I was thrilled to be asked to guest post by Tiffany at Living Savvy. Every Wednesday she has a post for all of us spray paint addicts.
I hope I am not breaking any unwritten blogging rule but I wanted to share the post for any of you who did not make it over to Living Savvy.
So here is my guest post as it was published.
Hello, my name is Traci, and I am a spray paint addict! Admitting you have a problem is the first step toward a beautiful home.
When we moved into our current home 6 years ago we had a ton of updating to do and the first thing on my hit list were all the brass fixtures. They were everywhere. So what is a girl to do? Break out the spray paint of course.
After moving into the house we changed all the exterior door hardware. We choose an Oil Rubbed Bronze finish. Now I don’t know about all of you but I have a thing about all my metal finishes matching. I had 15 interior doors. It would have cost me a fortune to replace them all.
But I didn’t have to because I knew I could paint them. Six years ago the paint companies had not jumped on the ORB band wagon yet so I had to create my own from a can of black, a can of brown and a can of copper spray paint. It was fun but time consuming, so now I usually use the one can method now.
The question I get most frequently is “do your painted door knobs last?”
And the answer is that they wear very well if you paint them correctly. The are not indestructible but they hold up very well.
This is one of the few knobs I have not painted and is still sporting its original finish. The brass coating is scratched in a few places and it simply looks worn.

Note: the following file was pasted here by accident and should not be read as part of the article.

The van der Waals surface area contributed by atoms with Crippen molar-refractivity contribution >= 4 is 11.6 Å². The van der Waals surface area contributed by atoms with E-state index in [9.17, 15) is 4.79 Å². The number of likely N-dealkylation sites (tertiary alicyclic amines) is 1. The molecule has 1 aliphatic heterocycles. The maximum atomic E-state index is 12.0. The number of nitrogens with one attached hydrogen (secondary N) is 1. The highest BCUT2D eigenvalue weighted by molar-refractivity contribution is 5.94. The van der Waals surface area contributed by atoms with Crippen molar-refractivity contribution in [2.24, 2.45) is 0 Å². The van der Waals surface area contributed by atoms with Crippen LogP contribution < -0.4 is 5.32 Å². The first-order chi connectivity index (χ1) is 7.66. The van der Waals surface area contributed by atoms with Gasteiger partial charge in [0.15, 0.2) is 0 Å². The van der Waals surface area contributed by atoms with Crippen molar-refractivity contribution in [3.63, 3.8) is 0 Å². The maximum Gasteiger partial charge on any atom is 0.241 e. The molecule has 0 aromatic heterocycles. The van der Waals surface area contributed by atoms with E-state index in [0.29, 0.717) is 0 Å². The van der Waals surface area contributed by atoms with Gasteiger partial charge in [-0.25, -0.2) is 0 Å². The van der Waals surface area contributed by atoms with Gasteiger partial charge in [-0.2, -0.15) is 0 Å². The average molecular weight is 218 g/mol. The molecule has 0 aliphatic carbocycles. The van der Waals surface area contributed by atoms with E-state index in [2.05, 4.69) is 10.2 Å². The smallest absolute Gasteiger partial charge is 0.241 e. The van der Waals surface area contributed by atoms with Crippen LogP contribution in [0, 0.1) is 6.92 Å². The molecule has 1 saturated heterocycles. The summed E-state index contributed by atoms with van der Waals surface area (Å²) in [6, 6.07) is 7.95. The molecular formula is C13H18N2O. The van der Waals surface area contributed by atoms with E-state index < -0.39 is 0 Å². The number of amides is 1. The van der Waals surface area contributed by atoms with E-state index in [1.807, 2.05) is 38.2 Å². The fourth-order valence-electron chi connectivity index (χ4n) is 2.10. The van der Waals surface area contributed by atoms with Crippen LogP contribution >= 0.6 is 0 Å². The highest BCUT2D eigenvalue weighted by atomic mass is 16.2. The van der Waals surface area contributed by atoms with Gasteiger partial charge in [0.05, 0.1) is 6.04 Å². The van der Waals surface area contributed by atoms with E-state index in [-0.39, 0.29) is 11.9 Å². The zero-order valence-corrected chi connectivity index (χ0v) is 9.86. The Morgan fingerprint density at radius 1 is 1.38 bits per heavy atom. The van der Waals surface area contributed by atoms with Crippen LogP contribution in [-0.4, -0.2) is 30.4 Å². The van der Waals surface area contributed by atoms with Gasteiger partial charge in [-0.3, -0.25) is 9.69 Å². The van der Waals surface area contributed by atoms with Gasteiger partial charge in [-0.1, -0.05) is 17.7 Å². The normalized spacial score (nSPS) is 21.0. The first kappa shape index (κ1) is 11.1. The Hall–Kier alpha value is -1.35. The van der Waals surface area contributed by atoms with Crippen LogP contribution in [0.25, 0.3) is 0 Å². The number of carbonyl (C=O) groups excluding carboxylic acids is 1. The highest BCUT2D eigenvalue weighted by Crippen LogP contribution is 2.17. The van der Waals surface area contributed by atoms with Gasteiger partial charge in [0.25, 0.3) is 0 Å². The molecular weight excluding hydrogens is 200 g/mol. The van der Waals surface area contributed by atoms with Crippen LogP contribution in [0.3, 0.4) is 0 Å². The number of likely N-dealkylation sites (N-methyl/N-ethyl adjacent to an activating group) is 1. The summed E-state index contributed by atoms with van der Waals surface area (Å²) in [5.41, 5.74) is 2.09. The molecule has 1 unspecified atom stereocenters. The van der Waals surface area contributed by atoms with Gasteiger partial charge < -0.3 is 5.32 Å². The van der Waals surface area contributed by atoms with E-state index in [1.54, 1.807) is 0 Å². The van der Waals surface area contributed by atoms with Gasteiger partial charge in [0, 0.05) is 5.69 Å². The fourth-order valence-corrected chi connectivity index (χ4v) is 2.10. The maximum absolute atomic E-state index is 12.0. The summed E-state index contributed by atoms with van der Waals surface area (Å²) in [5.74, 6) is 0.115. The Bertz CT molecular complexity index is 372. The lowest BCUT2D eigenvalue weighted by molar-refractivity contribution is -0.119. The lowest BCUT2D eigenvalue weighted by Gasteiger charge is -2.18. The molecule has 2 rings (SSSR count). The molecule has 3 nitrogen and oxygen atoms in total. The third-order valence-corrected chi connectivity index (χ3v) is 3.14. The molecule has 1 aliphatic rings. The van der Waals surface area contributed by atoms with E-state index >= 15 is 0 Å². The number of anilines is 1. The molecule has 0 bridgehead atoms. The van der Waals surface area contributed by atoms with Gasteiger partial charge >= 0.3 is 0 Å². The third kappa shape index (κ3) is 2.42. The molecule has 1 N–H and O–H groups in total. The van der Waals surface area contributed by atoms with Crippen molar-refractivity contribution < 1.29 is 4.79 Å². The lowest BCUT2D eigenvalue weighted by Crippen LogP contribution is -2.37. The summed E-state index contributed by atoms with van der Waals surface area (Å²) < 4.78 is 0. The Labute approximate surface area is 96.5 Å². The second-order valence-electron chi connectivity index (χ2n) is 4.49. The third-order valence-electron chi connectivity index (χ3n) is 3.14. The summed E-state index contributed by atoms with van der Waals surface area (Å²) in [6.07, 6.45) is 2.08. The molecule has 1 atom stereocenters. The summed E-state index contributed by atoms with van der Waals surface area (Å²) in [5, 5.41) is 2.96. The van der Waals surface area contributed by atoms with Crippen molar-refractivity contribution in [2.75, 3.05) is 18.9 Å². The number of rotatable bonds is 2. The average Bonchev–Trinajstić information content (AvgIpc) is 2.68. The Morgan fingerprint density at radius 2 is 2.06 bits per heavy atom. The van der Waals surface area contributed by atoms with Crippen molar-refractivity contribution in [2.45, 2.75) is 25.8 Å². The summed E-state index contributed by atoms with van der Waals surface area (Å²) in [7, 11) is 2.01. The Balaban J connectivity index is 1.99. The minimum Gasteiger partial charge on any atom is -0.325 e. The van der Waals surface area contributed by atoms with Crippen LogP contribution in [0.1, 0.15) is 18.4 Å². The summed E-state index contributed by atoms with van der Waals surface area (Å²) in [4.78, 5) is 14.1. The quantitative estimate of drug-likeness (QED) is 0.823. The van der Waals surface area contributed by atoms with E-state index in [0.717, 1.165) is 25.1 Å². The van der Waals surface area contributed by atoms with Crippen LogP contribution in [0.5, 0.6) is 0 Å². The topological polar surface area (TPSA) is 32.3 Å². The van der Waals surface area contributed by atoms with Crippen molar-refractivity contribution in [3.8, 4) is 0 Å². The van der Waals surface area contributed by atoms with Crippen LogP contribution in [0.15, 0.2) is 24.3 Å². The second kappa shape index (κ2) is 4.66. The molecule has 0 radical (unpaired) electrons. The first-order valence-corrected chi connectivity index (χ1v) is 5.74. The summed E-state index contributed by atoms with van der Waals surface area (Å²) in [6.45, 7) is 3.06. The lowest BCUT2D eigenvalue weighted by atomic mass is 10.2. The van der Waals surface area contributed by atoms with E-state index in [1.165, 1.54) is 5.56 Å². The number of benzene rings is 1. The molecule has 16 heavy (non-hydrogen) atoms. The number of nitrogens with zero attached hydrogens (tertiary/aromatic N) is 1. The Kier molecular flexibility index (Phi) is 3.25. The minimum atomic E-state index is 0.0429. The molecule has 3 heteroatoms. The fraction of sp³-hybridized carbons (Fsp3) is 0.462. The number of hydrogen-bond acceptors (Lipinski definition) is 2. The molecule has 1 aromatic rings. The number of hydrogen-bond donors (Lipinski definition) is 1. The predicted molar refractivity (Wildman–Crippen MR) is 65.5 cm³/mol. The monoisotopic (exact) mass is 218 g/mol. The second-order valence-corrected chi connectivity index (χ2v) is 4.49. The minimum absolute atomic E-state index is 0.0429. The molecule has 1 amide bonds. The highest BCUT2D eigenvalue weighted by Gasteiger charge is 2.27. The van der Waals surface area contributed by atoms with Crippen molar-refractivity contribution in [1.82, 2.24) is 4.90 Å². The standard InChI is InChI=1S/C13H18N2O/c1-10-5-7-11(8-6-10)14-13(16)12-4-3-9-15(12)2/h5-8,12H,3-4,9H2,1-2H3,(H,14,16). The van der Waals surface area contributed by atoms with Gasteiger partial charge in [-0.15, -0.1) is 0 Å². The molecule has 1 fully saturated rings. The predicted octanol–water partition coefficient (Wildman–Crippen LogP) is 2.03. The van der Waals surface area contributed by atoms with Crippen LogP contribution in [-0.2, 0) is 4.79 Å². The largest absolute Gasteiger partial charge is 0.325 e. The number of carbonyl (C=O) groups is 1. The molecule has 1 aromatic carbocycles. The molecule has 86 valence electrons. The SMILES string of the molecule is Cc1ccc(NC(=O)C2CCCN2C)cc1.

Here is one of the first knobs that I painted and it has no scratches or any other flaws in its finish after 5 years of frequent use.
If you pay for brand new door hardware you expect the finish will last at least 5 years. So let me show you one of the ORB lock sets that we purchased. It started out looking like this.
And after 6 years this is what they look like. Disappointing isn’t it. And just one more reason to paint your own because now I have to paint this one too.
Here is the one of the door knobs in my laundry room. I use this knob to hang up laundry as it comes out of the drier and in the last 5 years all those hangers, some of them are wire, have only caused one scratch. And I can touch it up.
So what is my secret you ask? It is my six steps to long wearing painted knobs.
1. Proper prep-First wash the knob really well to remove any grease, oils and dirt left from all the hands that touch it. Let it dry well, water will ruin your paint job.
2. Sand lightly. You are just dulling the shiny surface. I use a fine sanding pad that is less than a 1/2 inch thick.
3. Prime-Use a primer for clean metal. I like Kyrlon. Let the primer dry thoroughly. Because it is so hot here I usually leave primed metals in the sun for a few hours. You just have to remember to let it cool off before painting.
4. It is finally time for the paint of your choice. Use several really light coats. Because the knob is round you can’t get all of the knob in one pass. It may take up to 10 different coats because each coat will not cover the entire knob. May sure you have covered all of the primer. I poke my knobs into a piece of Styrofoam so I can get all the angles.
5. Finish with a clear coat, either satin or gloss. This is like the clear polish over your colored nail polish, the clear coat gets the wear leaving the color looking great.
6. Let the paint cure. Even when paint feels dry it still needs to cure before it is completely solid. Uncured paint is still soft and easily damaged.
I put this knob back up the day that I painted it. That might have been okay if this knob was not where I hang my purse. I tried to remember to hang my purse on a different hook but old habits are hard to break. You can see where I moved the still soft paint with my purse handle.
Painting your door knobs opens up one more place to express your creativity. While I have not seen one yet I doubt turquois door knobs are far off. Let me if you decide to go bold and paint your knobs a bright color.
Happy Spray Painting,